The Elusive Reasons for Rami's Death

By Philip Rizk 11-06-2007

Gaza is a place isolated and unknown. Although the small coastal strip is all too often in the media spotlight, this can be a source just as much for generalization as information.

The murder of Rami Ayyad one month ago today was a source for such confusion concerning what would have brought about such a horrendous act and who would have carried it out. It is too simple to suspect that which is unknown or those who seem to be opposing "us."

An AFP article quotes Rami's brother Ramzi explaining his reaction:

"We are not afraid of Hamas because as a government they are responsible for protecting people. We are afraid of those who are more extreme than Hamas."

Palestinian Christians number around 75,000, but there are only 2,500 - most of them Greek Orthodox - living in the Gaza Strip among nearly 1.5 million Muslims, according to the Palestinian Central Bureau of Statistics.

Gaza has no history of tensions between the two communities, and Christians say they are bound to their Muslim neighbours by shared suffering.

The article also quotes Gaza City's only Catholic priest:

"Christians are isolated just like Muslims. They are scared just like Muslims," says Father Manuel Musallam, the head of Gaza's 200-strong Catholic community, his lips trembling with anger against Israel. ...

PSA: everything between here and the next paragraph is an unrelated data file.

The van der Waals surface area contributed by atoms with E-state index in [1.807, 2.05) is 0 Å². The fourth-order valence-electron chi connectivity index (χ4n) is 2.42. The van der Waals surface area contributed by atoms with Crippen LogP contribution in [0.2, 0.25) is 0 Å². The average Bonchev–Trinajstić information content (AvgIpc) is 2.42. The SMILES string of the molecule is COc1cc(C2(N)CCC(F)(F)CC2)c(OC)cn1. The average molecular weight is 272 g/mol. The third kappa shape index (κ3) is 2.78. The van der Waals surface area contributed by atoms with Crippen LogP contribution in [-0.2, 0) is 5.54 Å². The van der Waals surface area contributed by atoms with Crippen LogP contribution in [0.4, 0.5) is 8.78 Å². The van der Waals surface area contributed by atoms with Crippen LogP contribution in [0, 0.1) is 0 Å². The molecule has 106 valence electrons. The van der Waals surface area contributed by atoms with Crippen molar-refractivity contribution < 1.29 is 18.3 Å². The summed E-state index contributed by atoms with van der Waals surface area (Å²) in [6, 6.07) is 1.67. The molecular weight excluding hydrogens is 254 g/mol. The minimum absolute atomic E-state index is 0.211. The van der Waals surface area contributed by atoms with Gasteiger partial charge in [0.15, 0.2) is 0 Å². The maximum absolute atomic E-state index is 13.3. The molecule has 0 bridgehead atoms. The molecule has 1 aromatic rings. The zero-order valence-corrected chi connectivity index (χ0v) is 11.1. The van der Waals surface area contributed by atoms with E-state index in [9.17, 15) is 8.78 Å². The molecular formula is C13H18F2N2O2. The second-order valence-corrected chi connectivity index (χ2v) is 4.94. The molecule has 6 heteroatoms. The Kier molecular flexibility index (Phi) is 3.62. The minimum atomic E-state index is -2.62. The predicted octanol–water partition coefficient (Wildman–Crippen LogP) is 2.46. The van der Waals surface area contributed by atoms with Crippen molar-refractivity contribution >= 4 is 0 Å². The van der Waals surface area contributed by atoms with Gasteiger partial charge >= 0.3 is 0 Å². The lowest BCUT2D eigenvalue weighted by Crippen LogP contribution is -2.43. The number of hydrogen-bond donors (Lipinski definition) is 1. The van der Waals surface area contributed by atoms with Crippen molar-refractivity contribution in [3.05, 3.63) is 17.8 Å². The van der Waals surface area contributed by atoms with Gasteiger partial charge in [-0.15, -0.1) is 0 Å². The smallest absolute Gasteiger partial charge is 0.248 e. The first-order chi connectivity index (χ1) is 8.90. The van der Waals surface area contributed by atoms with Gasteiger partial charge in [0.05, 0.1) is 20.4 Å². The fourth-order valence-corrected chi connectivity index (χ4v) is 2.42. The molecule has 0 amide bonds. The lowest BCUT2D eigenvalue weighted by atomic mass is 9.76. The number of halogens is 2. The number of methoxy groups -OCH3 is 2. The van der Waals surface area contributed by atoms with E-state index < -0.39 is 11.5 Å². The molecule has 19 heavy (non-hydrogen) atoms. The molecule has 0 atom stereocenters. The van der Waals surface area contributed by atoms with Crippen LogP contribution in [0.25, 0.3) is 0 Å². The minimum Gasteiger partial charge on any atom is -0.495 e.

In a rousing sermon, Musallam - an ardent Palestinian nationalist from the West Bank who Israel has only allowed out of the Gaza Strip twice since he assumed his post in 1995 - called on his weary flock to remain strong.

"The Church has always been under threat, and it has always endured. Rami was not the first martyr, and in the life of the Church he will not be the last," he said, his soaring baritone voice echoing off the stone walls.

"To those who are scared, to those who want to flee Gaza, we must open our hearts, our doors, and our pockets ... and we must always remember the sacrifice of Christ on the cross."

Some may fear that Gaza is going the way of Iraq, spiraling into chaos and out of control. How would you and I manage in a community completely closed; isolated from the rest of the world; being barred from travel, schooling, and work opportunities; locked in an enclave of unemployment and humanitarian dependence? We need to ask ourselves what role we, our governments, have played in allowing such events. This is a question of chicken and egg and it is too simple to blame Palestinians, Muslims, or extremists without looking at the context they exist within.

If people want to take a minute to examine the complexities of Gaza's conflict, here is a 30 minute BBC documentary that is an excellent resource for this:

Philip Rizk is an Egyptian-German Christian who lived and worked in Gaza from 2005-2007. He blogs at:

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